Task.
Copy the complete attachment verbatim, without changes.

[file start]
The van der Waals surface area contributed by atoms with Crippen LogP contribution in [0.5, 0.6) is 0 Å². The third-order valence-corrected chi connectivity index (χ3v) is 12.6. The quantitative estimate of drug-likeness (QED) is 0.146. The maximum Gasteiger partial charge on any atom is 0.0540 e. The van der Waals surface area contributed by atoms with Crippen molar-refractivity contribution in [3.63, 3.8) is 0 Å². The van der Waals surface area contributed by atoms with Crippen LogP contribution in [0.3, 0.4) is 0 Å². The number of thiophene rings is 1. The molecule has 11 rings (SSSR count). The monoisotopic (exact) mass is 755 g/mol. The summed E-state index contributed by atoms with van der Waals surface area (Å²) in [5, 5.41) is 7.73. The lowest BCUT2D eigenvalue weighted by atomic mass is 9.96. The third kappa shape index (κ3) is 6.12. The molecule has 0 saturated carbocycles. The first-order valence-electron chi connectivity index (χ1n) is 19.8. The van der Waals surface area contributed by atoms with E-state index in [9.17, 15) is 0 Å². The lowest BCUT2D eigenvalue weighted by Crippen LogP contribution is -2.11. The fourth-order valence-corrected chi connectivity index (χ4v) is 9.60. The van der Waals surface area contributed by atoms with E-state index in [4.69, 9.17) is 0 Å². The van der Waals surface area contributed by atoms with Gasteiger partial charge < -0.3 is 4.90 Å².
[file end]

The van der Waals surface area contributed by atoms with Crippen LogP contribution in [0.5, 0.6) is 0 Å². The third-order valence-corrected chi connectivity index (χ3v) is 12.6. The quantitative estimate of drug-likeness (QED) is 0.146. The maximum Gasteiger partial charge on any atom is 0.0540 e. The van der Waals surface area contributed by atoms with Crippen molar-refractivity contribution in [3.63, 3.8) is 0 Å². The van der Waals surface area contributed by atoms with Crippen LogP contribution in [0.3, 0.4) is 0 Å². The number of thiophene rings is 1. The molecule has 11 rings (SSSR count). The monoisotopic (exact) mass is 755 g/mol. The summed E-state index contributed by atoms with van der Waals surface area (Å²) in [5, 5.41) is 7.73. The lowest BCUT2D eigenvalue weighted by atomic mass is 9.96. The third kappa shape index (κ3) is 6.12. The molecule has 0 saturated carbocycles. The first-order valence-electron chi connectivity index (χ1n) is 19.8. The van der Waals surface area contributed by atoms with E-state index in [9.17, 15) is 0 Å². The lowest BCUT2D eigenvalue weighted by Crippen LogP contribution is -2.11. The fourth-order valence-corrected chi connectivity index (χ4v) is 9.60. The van der Waals surface area contributed by atoms with E-state index in [4.69, 9.17) is 0 Å². The van der Waals surface area contributed by atoms with Gasteiger partial charge < -0.3 is 4.90 Å².